The Time x Content interaction was further used to test the H2, comparing the body appreciation level between the two content type conditions, after the exposure. In line with the expectations, exposure to “social media vs. reality” content led to significantly higher body appreciation (M = 3.83, SE = 0.76) than exposure to “unrealistic social media” content (M = 3.59, SE = 0.77; p = .012, 95% CI [0.05,0.42]). Thus, H2 was also supported.

Further, we did not find a significant Time x Content x Medium interaction effect among the subjects exposed to different medium types (F (1, 264) = 1.02, p = .313, η2 = 0.004), which indicated that whether the post was in picture or video format did not affect the relationship between exposure to “social media vs. reality” content and body appreciation.

Therefore, H3 is rejected.

To test the moderation of the BMI, a PROCESS moderation (model 1) analysis was carried out, which found a significant model (F (3, 264) = 4.25, p < .006, R2 = .05), including content type as a predictor, body appreciation difference as a dependent variable, and BMI as a moderator. The body appreciation difference was computed by using body appreciation after exposure, minus body appreciation before exposure, thus positive values indicated


increase of body appreciation after exposure. The BMI levels were created based on -1 SD, M and +1 SD approach. The interaction effect Content x BMI was not significant (b = 0.02, t (264) = 1.07, p = .287, 95% CI [-0.01, 0.04]), which suggested that BMI did not moderate the relationship, thus H4 is rejected.

Just for exploration, we further analyzed conditional effects with Johnson-Neyman procedure (which are reported in the Appendix) and plotted the results for visualization (Figure 5), which indicated a few trends. Exposure to “unrealistic social media” content seemed to lead to a decrease of body appreciation with an increase of the BMI level. Thus, the higher BMI participants had, the larger decrease of body appreciation they may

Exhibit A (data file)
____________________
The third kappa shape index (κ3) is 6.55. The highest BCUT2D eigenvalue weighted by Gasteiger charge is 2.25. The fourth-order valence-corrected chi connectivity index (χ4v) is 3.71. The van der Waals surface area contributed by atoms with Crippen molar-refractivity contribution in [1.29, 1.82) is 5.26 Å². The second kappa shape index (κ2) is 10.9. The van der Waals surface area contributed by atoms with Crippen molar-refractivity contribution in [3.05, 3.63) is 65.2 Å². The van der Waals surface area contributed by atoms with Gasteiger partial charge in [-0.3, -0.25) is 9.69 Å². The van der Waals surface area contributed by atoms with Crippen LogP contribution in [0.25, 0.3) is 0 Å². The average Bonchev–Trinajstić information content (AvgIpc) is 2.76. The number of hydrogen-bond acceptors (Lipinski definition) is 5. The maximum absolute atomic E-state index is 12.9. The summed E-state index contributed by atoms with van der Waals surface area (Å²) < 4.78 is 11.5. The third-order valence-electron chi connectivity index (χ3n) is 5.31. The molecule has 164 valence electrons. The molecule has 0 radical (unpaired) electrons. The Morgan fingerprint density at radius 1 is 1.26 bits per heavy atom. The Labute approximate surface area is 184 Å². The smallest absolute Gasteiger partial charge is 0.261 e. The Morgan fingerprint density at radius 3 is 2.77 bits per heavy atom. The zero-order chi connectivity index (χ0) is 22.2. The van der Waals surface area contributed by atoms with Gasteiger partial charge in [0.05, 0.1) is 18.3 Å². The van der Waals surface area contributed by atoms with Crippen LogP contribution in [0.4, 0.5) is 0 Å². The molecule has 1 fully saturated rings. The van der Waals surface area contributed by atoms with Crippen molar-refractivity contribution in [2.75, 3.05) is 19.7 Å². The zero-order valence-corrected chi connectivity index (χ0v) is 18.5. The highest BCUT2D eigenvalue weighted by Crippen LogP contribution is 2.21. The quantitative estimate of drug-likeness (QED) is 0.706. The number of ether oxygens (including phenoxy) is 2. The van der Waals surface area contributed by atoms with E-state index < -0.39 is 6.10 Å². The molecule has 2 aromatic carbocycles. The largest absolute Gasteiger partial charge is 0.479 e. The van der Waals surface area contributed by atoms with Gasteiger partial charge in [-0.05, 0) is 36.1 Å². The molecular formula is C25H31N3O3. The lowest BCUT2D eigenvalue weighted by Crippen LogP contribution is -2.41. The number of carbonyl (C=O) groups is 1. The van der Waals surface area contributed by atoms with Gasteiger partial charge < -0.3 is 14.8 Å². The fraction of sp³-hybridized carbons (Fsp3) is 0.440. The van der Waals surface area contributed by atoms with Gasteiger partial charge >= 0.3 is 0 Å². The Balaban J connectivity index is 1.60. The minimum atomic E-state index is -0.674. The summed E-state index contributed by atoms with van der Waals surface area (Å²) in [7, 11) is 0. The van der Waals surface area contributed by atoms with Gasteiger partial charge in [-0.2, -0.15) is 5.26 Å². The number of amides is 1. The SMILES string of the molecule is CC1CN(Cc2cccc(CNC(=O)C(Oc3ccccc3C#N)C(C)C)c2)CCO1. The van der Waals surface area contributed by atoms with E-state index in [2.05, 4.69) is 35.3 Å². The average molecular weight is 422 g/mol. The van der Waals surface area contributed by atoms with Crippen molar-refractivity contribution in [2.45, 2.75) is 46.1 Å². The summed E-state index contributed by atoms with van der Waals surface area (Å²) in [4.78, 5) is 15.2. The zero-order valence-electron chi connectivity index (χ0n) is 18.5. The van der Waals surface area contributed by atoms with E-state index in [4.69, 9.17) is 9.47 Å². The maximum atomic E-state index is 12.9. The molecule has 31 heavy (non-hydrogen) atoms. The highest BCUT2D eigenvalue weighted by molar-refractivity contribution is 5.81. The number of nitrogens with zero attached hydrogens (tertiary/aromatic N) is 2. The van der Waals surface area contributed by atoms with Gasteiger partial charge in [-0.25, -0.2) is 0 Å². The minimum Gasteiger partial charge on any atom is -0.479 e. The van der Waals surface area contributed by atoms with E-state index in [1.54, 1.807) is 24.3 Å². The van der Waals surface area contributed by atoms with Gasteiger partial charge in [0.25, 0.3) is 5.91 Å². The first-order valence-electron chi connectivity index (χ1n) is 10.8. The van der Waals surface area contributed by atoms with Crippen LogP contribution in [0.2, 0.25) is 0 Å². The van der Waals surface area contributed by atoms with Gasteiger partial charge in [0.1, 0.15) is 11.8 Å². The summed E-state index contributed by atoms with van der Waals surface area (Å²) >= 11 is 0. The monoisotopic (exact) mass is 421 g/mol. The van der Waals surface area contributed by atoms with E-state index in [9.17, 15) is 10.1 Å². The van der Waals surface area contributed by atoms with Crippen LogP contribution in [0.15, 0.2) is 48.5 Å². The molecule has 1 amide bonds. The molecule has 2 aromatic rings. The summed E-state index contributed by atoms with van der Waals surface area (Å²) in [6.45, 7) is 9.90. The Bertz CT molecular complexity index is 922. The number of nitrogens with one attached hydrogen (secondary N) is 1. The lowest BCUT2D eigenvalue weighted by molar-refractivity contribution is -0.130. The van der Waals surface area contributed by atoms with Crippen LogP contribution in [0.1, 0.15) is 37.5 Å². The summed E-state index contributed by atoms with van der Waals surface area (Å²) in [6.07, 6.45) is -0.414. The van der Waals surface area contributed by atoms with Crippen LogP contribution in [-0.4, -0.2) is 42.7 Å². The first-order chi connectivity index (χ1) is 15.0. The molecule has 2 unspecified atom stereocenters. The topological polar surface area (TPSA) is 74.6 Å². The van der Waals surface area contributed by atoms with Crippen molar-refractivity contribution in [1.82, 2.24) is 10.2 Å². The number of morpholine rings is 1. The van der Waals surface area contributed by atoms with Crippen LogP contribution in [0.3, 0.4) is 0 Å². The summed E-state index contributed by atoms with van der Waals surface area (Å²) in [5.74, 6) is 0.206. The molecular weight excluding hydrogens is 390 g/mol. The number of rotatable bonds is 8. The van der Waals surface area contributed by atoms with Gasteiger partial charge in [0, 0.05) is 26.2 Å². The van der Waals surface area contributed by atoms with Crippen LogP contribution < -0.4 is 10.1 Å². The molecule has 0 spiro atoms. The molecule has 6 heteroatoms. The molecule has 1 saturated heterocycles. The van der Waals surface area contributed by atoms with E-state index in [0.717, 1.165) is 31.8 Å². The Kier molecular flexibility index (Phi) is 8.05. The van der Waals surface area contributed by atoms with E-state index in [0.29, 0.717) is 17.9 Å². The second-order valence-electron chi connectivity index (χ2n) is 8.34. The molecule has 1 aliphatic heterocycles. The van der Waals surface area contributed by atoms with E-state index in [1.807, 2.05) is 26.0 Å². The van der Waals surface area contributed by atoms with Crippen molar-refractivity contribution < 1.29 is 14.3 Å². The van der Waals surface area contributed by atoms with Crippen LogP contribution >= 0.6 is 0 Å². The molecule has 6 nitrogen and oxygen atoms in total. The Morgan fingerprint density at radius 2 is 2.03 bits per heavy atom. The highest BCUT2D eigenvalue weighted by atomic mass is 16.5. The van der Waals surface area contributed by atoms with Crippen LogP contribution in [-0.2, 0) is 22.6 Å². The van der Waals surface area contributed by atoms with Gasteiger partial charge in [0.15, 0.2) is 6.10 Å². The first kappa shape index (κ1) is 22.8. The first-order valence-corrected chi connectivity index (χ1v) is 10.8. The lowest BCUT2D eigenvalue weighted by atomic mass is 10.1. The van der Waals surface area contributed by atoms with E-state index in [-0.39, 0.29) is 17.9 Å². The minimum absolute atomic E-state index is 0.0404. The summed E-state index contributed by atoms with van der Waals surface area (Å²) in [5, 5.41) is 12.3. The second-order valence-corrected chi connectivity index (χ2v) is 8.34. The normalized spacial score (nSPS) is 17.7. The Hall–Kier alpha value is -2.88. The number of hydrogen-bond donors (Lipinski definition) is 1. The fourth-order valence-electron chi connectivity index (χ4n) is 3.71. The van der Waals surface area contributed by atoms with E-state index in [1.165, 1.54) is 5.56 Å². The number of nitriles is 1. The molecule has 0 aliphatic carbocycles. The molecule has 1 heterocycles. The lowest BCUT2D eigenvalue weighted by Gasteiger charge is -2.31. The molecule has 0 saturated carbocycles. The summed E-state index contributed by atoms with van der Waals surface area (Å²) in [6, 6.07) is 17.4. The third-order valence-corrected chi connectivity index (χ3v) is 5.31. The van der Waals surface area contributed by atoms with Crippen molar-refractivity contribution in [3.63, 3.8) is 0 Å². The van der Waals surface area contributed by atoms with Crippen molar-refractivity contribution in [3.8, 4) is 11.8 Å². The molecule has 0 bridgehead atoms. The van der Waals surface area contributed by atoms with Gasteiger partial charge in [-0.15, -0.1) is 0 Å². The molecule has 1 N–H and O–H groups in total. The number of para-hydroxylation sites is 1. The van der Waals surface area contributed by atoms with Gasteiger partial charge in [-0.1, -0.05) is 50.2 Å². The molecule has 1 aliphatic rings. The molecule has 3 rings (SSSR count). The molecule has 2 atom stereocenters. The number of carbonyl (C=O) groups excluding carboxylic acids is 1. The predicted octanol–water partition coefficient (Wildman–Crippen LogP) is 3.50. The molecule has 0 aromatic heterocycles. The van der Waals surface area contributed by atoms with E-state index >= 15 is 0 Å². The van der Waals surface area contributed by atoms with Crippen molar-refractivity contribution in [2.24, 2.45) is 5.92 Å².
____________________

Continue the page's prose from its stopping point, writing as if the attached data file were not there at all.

experience. However, regardless of the BMI level, exposure to “social media vs. reality”

content did not affect body appreciation.

Figure 5. Plot for Interaction Effect of Content x BMI

Exploratory analyses

For further analyses involving ethnicity, a dichotomous category of Caucasians (n = 183), and non-Caucasians (n = 85) was created, since more than 50 participants were non- Caucasians. SNSs use, age, and ethnicity were added as covariates one by one into the same

-0.3 -0.25 -0.2 -0.15 -0.1 -0.05 0

18.37 21.37 24.38



unrealistic social media social media vs. reality


mixed-model analysis of variance. Results indicated no significant effects of SNSs usage (F (1, 263) =1.19, p =.276, η2 = 0.005), age ( F(1,263) = 0.74, p = .391, η2 = 0.003) and ethnicity ( F(1, 263) =1.73, p = .190, η2 = 0.007). Thus, these control variables did not affect the main outcomes.


In line with “Instagram vs. reality” posts would result in lower body dissatisfaction (Tiggemann & Anderberg, 2020), this study proved that exposure to “social media vs.

reality” content would lead to an increase of body appreciation. However, contrary to results from previous research about exposure to “unrealistic” and “edited” posts, which would lead to lower body appreciation (Kleemans et al., 2018), this study found an increase of body appreciation in participants after exposure to not only “social media vs. reality” content, but

“unrealistic social media” content as well.

Although both content types led to an increase of body appreciation, “social media vs.

reality” content led to higher increase in body appreciation than exposure to “unrealistic social media” content, which is also in line with the research by Tiggemann and Anderberg (2020). This suggested that when it comes to bringing positive influence of social media posts on body appreciation and also mitigating negative effect on body dissatisfaction,

“social media vs. reality” content is more effective comparing with idealized posts such as